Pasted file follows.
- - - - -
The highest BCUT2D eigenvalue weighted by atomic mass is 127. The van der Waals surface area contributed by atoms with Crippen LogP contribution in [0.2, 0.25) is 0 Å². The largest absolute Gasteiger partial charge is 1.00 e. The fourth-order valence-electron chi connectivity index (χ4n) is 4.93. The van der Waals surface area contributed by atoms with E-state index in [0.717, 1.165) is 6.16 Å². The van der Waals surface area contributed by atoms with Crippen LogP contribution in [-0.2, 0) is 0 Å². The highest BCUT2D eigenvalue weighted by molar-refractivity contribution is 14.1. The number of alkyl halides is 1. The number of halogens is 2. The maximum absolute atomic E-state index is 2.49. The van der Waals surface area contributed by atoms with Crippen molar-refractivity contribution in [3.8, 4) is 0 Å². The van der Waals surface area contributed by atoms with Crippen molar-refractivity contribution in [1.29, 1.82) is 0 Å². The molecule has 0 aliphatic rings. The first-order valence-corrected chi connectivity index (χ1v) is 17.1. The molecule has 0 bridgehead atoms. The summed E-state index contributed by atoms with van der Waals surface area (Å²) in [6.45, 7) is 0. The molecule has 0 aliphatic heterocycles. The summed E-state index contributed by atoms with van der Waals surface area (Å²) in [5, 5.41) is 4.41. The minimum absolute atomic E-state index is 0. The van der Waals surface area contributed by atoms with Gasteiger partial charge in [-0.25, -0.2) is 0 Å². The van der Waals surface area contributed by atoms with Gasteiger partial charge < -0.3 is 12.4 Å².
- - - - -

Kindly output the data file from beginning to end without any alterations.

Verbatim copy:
The highest BCUT2D eigenvalue weighted by atomic mass is 127. The van der Waals surface area contributed by atoms with Crippen LogP contribution in [0.2, 0.25) is 0 Å². The largest absolute Gasteiger partial charge is 1.00 e. The fourth-order valence-electron chi connectivity index (χ4n) is 4.93. The van der Waals surface area contributed by atoms with E-state index in [0.717, 1.165) is 6.16 Å². The van der Waals surface area contributed by atoms with Crippen LogP contribution in [-0.2, 0) is 0 Å². The highest BCUT2D eigenvalue weighted by molar-refractivity contribution is 14.1. The number of alkyl halides is 1. The number of halogens is 2. The maximum absolute atomic E-state index is 2.49. The van der Waals surface area contributed by atoms with Crippen molar-refractivity contribution in [3.8, 4) is 0 Å². The van der Waals surface area contributed by atoms with Crippen molar-refractivity contribution in [1.29, 1.82) is 0 Å². The molecule has 0 aliphatic rings. The first-order valence-corrected chi connectivity index (χ1v) is 17.1. The molecule has 0 bridgehead atoms. The summed E-state index contributed by atoms with van der Waals surface area (Å²) in [6.45, 7) is 0. The molecule has 0 aliphatic heterocycles. The summed E-state index contributed by atoms with van der Waals surface area (Å²) in [5, 5.41) is 4.41. The minimum absolute atomic E-state index is 0. The van der Waals surface area contributed by atoms with Gasteiger partial charge in [-0.25, -0.2) is 0 Å². The van der Waals surface area contributed by atoms with Gasteiger partial charge < -0.3 is 12.4 Å².